Wednesday, January 03, 2007

Optimistic about Oil

Instapundit quotes James Woolsey (formerly of the CIA) in a Wall Street Journal editorial:

Bet on major progress toward independence, spurred by market forces and a portfolio of rapidly developing oil-replacing technologies.
The editorial goes on to note:
Ethanol's appeal rose a few years ago when it became clear that genetically modified biocatalysts could break down the cellulose in biomass and thus enable ethanol's production from a wide range of plant life. This means that, compared with corn, little fossil fuel is needed during biomass cultivation and land use presents much less of a problem. Indeed two years ago the National Energy Policy Commission (NEPC), making reasonable assumptions about improved vehicle efficiency and biomass yields over the next 20 years, estimated that just 7% of U.S. farmland (the amount now in the Soil Bank) could produce enough biomass to provide half the fuel needed by U.S. passenger vehicles, and that production costs for cellulosic ethanol were headed downward toward around 70 cents per gallon. Further, conversion of only a portion of industrial, municipal and animal wastes--using thermal processes now coming into commercial operation--appears to be able to yield an additional several million barrels a day of diesel or, with some processes, methanol.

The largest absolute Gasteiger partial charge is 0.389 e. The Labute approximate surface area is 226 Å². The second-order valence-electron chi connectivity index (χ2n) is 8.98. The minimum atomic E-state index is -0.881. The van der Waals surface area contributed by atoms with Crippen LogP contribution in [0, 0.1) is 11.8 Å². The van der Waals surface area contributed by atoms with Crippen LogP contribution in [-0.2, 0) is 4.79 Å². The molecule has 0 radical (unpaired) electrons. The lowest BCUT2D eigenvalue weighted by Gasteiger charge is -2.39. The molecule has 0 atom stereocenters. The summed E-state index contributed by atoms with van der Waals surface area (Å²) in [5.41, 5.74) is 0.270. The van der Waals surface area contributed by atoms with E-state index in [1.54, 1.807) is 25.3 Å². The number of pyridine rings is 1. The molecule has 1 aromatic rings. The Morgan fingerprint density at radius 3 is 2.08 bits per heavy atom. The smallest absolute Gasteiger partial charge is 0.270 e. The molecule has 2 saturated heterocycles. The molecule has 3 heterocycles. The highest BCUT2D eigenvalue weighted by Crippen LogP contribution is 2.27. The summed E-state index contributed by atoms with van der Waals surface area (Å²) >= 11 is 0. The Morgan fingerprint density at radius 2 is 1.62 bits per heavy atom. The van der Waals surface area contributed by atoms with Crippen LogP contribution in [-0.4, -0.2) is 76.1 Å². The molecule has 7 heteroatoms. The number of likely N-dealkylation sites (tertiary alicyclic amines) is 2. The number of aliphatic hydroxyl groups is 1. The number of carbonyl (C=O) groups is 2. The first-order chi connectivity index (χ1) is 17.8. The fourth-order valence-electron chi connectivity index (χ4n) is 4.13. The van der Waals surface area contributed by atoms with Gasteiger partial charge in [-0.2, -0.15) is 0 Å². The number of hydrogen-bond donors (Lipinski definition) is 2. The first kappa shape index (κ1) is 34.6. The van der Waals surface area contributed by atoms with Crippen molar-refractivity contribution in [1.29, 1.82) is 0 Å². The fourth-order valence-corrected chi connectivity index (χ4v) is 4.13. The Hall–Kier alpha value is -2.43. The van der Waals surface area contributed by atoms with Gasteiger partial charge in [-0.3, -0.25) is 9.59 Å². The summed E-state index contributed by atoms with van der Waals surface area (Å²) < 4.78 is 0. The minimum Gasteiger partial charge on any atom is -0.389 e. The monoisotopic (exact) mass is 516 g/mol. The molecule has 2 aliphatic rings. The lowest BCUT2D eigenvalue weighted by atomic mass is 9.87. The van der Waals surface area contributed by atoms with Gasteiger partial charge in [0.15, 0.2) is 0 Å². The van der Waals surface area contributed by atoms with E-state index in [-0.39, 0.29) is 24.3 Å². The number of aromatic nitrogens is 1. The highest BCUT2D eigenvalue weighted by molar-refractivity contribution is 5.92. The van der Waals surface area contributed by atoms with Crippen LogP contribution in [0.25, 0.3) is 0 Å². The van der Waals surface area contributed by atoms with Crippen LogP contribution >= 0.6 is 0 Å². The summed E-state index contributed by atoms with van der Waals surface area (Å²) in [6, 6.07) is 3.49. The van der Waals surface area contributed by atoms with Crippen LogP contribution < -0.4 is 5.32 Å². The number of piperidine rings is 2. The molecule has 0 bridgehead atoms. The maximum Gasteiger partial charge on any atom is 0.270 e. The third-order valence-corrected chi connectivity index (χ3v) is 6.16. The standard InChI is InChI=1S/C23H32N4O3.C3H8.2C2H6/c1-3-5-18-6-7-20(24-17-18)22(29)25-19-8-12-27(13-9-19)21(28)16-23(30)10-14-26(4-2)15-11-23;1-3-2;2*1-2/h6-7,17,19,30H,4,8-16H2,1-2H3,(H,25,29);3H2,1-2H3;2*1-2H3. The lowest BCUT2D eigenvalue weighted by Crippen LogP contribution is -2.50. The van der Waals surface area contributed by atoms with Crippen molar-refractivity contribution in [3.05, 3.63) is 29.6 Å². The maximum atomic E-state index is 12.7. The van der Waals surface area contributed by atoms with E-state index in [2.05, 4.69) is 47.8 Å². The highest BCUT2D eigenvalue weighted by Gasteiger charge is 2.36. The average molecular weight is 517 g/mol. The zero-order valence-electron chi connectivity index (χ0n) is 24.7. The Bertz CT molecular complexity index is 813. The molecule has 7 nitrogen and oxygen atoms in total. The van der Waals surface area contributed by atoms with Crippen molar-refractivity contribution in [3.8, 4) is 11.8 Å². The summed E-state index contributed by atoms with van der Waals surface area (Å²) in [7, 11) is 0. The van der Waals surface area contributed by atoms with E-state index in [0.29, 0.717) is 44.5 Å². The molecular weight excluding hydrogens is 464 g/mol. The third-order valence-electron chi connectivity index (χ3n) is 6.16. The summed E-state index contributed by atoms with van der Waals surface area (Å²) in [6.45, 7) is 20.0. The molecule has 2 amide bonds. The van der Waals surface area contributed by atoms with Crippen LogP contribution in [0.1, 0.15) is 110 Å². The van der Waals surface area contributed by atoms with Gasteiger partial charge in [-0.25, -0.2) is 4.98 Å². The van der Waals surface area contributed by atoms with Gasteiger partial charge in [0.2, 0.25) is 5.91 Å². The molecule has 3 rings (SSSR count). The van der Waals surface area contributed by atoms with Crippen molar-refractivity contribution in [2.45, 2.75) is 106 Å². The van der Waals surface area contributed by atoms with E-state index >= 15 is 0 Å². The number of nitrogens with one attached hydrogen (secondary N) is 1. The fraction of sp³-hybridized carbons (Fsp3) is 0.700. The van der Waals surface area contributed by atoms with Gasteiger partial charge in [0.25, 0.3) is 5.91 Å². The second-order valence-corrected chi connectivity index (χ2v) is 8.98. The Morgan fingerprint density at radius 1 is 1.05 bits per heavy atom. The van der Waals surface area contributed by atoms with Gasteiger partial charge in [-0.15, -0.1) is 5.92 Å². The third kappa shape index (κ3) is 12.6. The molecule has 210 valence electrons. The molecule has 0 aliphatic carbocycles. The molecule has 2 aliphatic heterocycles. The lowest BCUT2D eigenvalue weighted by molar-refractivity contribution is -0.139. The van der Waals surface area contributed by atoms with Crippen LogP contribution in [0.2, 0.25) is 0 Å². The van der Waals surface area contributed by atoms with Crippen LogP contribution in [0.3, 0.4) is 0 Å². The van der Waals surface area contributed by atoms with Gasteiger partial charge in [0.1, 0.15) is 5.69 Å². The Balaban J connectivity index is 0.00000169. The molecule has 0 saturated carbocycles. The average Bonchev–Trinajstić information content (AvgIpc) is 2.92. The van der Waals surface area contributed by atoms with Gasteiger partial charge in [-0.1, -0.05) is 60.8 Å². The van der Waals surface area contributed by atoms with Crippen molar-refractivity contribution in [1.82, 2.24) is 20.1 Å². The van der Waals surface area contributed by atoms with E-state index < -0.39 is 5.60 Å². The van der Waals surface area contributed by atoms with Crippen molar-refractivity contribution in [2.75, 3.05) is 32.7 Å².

Granted, this may take 20 years (and possibly more), but in the meantime nuclear power plants are being built we're investigating shale oil and spending billions on oil sands, not to mention the billions going into solar and alternative energy research, it should be clear that there is no need for some of the hysterical headlines we've seen. Though I can't find the link for it now, I remember an article that suggested that by applying technology in oil sands in Canada, we could even double Saudi Arabia's proven reserves.

With long term prices for all commodity prices trending down, this bodes well for users. The possibilities for ethanol alone are breathtaking - over 40% of oil in the US is used for transportation today... not to mention the fact that the 30% efficiency of internal combustion engines has a lot of potential to improve.

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